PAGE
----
Cobalamin works together with MTHF for methylation. Cobalamin helps make the methylfolate into MTHF to activate it.
Skin, Hair, and Nails
Those cells that are constantly growing, such as hair, skin, and nails, need a constant supply of vitamin B12.
Foods containing vitamin B12 include meat, clams, liver, fish, poultry, eggs, and dairy products. While a well-balanced diet can provide sufficient B-12 for most people, certain individuals may benefit significantly from vitamin B-12 supplementation. These include anyone using antacids or acid blockers, such as omeprazole, or have had surgery of the stomach or the end of the small intestine.
Transdermal creams or patches probably offer little benefit. Sublingual vitamin B12 is mostly absorbed in the intestines. The two ways to get extra vitamin B12 is by high doses, 1-5mg, or injections. Those who cannot absorb vitamin B12 due to inflammatory bowel diseases or stomach problems, should get injections of about 1mg per month.
Most of the B-vitamins do not require supplementation and ideally should come from food. There is no benefit to taking large doses of B-vitamins every day. Most of them are not toxic in large amounts, but they are associated with a shorter lifespan, except for two. Those who have higher levels of vitamin B1 and B6 are associated with a longer life. But remember, association is not causation. One good example is the association of vitamin B12 and mortality. One study in older adults shows a possible increased risk of death with higher levels of cobalamin in the blood.
Looking at the blue graph of everyone, the light blue, blue shaded area is the 95% confidence interval, meaning this is where 95% of the people fall. The very wide areas indicate that there is little direct correlation, nevertheless, there is a trend toward a higher death rate, and not lower. The other thing to consider is that there is an optimal level, and more is not better. The optimum is to have a blood level of between 400 to 500. The point is, that for almost every nutrient, you can get too much.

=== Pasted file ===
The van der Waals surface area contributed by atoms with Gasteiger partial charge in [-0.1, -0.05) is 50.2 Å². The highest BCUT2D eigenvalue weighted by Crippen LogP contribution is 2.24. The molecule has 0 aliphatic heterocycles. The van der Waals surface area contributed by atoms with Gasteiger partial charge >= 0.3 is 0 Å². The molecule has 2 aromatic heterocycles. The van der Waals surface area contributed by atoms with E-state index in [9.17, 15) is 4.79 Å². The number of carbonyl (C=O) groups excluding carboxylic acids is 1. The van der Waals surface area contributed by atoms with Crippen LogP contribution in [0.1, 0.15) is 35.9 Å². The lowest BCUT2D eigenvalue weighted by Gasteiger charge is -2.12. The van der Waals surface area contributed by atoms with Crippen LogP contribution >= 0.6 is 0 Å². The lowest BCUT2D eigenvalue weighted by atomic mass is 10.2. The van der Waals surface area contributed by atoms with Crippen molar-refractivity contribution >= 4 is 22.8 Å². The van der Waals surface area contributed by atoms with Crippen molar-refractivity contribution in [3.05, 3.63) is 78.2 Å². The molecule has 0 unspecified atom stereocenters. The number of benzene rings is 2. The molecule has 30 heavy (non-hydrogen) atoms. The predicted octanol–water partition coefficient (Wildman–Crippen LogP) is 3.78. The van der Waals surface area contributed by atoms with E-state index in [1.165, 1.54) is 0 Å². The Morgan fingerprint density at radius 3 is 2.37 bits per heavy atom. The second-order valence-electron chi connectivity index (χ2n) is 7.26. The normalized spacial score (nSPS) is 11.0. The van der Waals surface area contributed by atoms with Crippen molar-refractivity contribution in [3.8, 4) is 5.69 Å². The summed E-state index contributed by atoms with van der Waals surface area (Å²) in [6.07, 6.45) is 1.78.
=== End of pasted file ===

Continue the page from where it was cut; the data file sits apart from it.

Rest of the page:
Now, considering that, what is the best way to supplement B-vitamins? For most people, a weekly dose of a supplement will keep the levels adequate and prevent excess.
B VITAMIN RECOMMENDATIONS
- Ideally, get your B-vitamins from food by eating whole foods, fresh fruit, vegetables, green leaves, beans, peas, lentils, whole grains, and avoid processed foods.
- Everyone should take extra vitamin B3, Niacin, in the form of Niacinamide, 1,000mg once per week.
- Everyone should take a B-complex, B-100, once per week. If you exercise a lot, you should take it twice per week.
- If you are vegan or vegetarian, take vitamin B12 1,000mcg (1mg) once per week.
- If you have MTHFR deficiency take methylfolate (5-methylfolate, folinic acid, or MTHF) about 10mg per day.
- Other genetic issues: some people have enzyme weaknesses and find they need daily B-vitamins. Those who have enzyme abnormalities may need extra B-vitamins that are cofactors for those enzymes. How do you know? Trial-and-error, or testing. Some will try various B-vitamins to see how it affects their function. You can also do metabolic testing.